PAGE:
The G-20 Summit in Toronto took place at a time when the world is faced with uncertainty about the fate of the economy.
However, the G-20 leaders clearly recognized the key role multilateral development institutions have to play during this difficult period and the need to provide additional support.
Article 26 of the G-20 Toronto Summit Declaration specifically states: “We will fulfill our commitment to ensure an ambitious replenishment for the concessional lending facilities of the MDBs, especially the International Development Association and the African Development Fund”.
This 12th replenishment of the African Development Fund (ADF) comes at a critical time for the African continent. With only five years remaining before the 2015 Millennium Development Goals (MDGs) deadline, Africa stands out as the continent with the biggest development financing gaps.
The 2008-2009 global economic and financial crises have further challenged ADF countries, particularly fragile states, and jeopardized the gains Africa has made over the past several years. Considerable resources have to be mobilized to restore economic growth to pre-crisis levels, bridge infrastructure gaps, pursue regional integration, invest in climate change adaptation and mitigation, and achieve the MDGs.
Under ADF-11, the Fund has responded expeditiously to the needs of its clients, and has achieved unprecedented levels of commitments, particularly in its core strategic priority areas of infrastructure, governance, support for fragile states and regional integration. Both commitments and disbursements have doubled compared to ADF-10, demonstrating the ADF’s capacity, flexibility and commitment to Africa’s development.
Under ADF-12, the Fund is committed to maintaining this track record of success even while it continues to build its capacity to deliver and measure development impacts in ADF client countries. It will continue to contribute to development results on the ground.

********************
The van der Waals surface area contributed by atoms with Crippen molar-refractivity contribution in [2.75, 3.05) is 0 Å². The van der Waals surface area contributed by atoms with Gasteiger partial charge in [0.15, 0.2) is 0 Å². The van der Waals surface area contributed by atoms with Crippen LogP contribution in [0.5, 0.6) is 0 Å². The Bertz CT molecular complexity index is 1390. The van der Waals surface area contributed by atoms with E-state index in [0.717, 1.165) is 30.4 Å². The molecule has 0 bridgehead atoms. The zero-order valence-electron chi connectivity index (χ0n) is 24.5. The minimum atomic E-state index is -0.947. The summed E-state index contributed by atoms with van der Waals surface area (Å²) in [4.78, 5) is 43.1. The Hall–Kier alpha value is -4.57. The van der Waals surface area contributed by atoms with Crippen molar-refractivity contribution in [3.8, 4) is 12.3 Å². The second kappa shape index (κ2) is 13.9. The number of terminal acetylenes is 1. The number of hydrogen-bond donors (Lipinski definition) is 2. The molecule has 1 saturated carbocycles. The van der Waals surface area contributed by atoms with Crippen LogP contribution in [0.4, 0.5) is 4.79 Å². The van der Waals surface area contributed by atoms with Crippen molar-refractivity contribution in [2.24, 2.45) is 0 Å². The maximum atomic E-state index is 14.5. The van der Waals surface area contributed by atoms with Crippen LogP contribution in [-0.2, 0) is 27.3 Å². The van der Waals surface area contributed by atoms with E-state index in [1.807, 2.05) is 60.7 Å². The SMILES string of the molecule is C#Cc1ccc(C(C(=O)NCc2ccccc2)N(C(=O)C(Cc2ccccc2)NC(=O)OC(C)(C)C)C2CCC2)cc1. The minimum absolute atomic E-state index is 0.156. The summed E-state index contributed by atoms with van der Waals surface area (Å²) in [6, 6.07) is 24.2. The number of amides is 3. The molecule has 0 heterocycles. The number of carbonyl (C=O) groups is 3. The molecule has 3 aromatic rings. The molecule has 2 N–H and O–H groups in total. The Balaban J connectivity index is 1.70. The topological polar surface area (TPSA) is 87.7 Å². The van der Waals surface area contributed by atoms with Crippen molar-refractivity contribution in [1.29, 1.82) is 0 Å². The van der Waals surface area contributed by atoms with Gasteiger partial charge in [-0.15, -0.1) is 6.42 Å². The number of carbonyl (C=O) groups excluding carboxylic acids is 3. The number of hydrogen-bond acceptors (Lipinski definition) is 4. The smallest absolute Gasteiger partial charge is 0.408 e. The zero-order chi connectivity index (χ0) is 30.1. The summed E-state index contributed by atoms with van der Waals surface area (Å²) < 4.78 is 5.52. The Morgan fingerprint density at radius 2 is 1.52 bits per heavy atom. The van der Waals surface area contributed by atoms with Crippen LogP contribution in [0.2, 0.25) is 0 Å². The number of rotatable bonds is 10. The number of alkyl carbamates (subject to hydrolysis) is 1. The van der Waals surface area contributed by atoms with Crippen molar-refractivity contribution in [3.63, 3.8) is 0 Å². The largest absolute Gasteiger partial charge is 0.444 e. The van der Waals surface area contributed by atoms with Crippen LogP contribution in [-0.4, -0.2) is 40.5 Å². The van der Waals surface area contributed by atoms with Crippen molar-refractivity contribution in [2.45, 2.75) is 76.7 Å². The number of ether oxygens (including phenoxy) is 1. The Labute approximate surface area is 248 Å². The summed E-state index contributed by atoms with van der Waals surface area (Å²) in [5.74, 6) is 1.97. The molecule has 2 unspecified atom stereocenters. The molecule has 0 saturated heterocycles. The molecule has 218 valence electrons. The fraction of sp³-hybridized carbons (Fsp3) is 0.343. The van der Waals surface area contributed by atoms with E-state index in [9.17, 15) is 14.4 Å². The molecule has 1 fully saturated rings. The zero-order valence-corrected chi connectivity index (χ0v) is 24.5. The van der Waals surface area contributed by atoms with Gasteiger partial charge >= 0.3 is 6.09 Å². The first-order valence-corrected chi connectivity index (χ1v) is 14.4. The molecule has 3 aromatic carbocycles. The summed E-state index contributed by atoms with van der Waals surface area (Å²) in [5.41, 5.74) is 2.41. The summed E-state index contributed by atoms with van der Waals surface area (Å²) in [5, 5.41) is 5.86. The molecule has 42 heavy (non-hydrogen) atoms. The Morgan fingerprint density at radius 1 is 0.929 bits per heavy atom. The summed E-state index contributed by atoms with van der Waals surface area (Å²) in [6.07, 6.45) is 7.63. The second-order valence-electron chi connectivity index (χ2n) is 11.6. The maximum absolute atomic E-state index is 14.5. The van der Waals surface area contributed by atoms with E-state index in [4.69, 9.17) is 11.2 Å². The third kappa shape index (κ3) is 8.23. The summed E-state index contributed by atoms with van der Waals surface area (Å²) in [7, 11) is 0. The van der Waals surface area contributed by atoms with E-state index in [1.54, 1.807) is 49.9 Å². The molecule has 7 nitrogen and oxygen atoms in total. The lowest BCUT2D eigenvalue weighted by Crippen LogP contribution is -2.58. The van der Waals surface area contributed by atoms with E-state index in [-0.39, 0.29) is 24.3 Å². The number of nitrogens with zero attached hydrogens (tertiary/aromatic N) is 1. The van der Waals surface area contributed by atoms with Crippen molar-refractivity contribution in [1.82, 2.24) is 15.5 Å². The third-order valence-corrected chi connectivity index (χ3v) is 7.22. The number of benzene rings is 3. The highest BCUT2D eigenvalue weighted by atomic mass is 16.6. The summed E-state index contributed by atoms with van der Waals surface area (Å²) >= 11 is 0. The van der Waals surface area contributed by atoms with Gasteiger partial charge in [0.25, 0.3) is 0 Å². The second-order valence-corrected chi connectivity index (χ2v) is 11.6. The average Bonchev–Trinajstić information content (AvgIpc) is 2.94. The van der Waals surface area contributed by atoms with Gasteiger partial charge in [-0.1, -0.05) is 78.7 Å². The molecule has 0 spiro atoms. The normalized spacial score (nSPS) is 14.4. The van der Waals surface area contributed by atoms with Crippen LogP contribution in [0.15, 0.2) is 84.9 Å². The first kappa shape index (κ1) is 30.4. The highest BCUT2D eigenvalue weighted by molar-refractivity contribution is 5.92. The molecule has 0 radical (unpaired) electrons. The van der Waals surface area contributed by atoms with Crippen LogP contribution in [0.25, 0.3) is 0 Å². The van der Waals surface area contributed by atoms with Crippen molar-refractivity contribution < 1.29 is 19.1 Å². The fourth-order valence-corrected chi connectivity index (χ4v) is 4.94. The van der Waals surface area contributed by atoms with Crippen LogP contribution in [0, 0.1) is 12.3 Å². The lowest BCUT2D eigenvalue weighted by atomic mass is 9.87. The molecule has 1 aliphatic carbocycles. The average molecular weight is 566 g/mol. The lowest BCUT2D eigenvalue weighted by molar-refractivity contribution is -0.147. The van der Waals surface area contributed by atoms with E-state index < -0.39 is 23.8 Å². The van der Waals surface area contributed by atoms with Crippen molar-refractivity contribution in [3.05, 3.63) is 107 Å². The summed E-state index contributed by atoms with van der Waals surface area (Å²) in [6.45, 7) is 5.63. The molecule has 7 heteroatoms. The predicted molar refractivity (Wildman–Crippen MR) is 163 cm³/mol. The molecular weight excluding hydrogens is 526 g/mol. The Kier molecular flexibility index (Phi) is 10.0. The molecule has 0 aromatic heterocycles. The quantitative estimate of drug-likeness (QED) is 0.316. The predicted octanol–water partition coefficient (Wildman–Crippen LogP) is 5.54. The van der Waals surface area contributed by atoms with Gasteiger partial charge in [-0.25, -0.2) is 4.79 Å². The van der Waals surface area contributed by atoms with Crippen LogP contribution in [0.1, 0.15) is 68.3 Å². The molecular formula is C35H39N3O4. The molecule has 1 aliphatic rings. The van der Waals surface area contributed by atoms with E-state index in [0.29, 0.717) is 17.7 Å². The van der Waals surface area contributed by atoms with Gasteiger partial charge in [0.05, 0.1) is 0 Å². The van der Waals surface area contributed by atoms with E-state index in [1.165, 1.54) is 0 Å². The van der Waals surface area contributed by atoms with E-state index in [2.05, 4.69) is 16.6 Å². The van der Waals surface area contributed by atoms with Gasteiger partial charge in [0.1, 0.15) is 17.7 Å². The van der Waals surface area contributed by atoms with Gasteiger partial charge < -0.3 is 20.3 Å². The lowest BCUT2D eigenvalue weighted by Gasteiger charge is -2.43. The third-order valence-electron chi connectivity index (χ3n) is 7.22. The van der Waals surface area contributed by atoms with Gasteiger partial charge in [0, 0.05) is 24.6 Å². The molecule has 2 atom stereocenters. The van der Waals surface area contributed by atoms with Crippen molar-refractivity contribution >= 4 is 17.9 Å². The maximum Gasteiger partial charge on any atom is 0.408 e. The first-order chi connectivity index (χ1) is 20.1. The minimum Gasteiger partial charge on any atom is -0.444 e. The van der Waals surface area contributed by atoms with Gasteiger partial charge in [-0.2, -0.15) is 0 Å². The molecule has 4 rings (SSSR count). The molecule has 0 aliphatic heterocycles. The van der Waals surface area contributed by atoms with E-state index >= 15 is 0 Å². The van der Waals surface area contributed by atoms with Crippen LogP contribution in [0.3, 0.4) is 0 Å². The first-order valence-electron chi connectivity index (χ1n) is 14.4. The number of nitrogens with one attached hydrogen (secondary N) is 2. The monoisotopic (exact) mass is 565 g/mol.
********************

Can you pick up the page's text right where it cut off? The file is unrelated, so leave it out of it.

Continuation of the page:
The African Development Bank (AfDB)’s President, Donald Kaberuka, has reiterated the institution’s commitment to put in place a robust Results Management Framework. “AfDB now has such a framework that systematically attempts to measure the results of our operations on the ground. It is generating early strong, growing evidence that ADF operations exiting the portfolio are contributing significantly to development outcomes, such as the 17 million persons who have been connected to the electricity networks and 2 million persons who were able to access clean water,” he said.
The ADF is the Bank Group’s concessional window. It promotes economic and social development in 38 low-income African countries through provision of concessional loans and grants (including to the private sector) to finance projects and programmes, as well as technical assistance for studies and capacity-building activities.
Its main objective is to reduce poverty in Africa. As the Bank Group invests in new projects and initiatives on the continent, the resources provided to the ADF are periodically augmented.
The ADF is replenished every three years by 26 donor countries. The 11th replenishment of the ADF its 2008-2010 operations, was concluded in December 2007 at a record level of USD 8.9 billion.